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The cloudburst brought intense heavy rain and thunder and lightning to Dunedin about 4pm, causing stormwater systems to back up and water to pool in places around the city.
The MetService recorded 14.2mm of rain in central Dunedin, 12mm in Mosgiel and ''several hundred'' lightning strikes along the east coast of Otago between 4pm and 5pm, Metservice duty forecaster Nicole Ranger said.
Most of the rain fell in a short, sharp burst and kept Dunedin firefighters busy with about eight water-related callouts in about 40 minutes, Senior Station Officer Jason Hill, of Dunedin Central, said.
''It was just all water-related - water coming in roofs, flooding, or water in the fire alarm system, all down to the heavy rain,'' he said.
That included R&R Sport, after staff discovered water coming in through the ceiling, while staff at Alibi, in the Octagon, and Jay Jays clothing store, on George St, were also left mopping up.
In Mosgiel, floodwaters on the main street, Gordon Rd, spilled over the footpath and headed for shop fronts for the second time in a matter of weeks.
Mitre 10 Mosgiel assistant manager Ricky Bray said he used a forklift to place bags of compost around the street when the downpour hit, providing a makeshift barrier against the rising water.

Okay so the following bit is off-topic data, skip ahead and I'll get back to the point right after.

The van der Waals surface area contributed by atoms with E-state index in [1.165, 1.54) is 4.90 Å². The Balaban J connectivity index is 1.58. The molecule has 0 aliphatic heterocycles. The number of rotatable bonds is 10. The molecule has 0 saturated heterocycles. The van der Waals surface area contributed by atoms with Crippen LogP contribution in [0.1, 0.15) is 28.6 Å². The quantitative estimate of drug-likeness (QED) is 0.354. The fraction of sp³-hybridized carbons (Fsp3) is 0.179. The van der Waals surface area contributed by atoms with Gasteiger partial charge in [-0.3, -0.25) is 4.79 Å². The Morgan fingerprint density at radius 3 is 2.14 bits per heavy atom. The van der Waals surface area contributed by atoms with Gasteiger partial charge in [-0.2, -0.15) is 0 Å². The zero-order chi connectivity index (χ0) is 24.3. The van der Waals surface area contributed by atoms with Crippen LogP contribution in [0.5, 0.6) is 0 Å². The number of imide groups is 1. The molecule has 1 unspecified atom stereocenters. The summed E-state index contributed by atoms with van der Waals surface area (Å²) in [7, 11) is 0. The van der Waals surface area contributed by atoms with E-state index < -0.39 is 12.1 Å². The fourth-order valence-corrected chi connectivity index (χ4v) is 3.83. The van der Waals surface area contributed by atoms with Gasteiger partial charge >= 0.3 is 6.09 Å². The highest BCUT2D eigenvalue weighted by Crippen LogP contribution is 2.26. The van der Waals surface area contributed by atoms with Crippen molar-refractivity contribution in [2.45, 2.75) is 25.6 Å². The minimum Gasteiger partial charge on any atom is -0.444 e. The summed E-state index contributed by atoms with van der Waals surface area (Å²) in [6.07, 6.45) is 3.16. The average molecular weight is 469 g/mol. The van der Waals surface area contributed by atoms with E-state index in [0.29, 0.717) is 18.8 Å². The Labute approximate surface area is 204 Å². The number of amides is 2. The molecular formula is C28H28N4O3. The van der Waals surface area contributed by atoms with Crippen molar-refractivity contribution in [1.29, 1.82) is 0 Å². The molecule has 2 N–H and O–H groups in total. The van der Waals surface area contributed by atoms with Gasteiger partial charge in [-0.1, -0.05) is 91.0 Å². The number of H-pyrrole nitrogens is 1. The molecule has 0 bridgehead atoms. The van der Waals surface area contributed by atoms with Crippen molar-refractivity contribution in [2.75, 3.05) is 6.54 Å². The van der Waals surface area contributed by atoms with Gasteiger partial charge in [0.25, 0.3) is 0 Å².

''It was a torrential downpour for a good 20 or 30 minutes.''
The water rose to the edge of shop doors in places, but apparently did not invade any stores, most of which were closed.
''I think the only difference between this time and last time was we reacted sooner,'' he said.
In November, 25mm of rain fell in one sharp burst, sending floodwaters washing into about 12 shops along Gordon Rd.
The flooding was blamed on the limited capacity of the town's stormwater system, as well as beautification work along Gordon Rd, which had blocked escape routes for gathering floodwater.
Mr Bray appeared to be the only person working to clear floodwaters when the Otago Daily Times arrived yesterday, and he questioned why more was not being done.
The Dunedin City Council or its contractors could have closed Gordon Rd temporarily following the downpour while the water drained away, to prevent the problem of bow waves from passing vehicles, he said.
''The fact this has happened again ... it is a huge concern,'' Mr Bray said.
Dunedin City Council solid waste manager Ian Featherston said he was not aware of any consideration for closing the road, and that would be up to the council's roading department. However, a Fulton Hogan contractor was on site monitoring mud-trap grilles in the area to ensure they remained free of debris, and water appeared to be draining away.
The problem was again the ''sheer quantity [of water] coming into the system'', coupled with the limited capacity and changes to the road's layout. Those problems were to be addressed this year and plans were being drawn up for improvements, Mr Featherston said.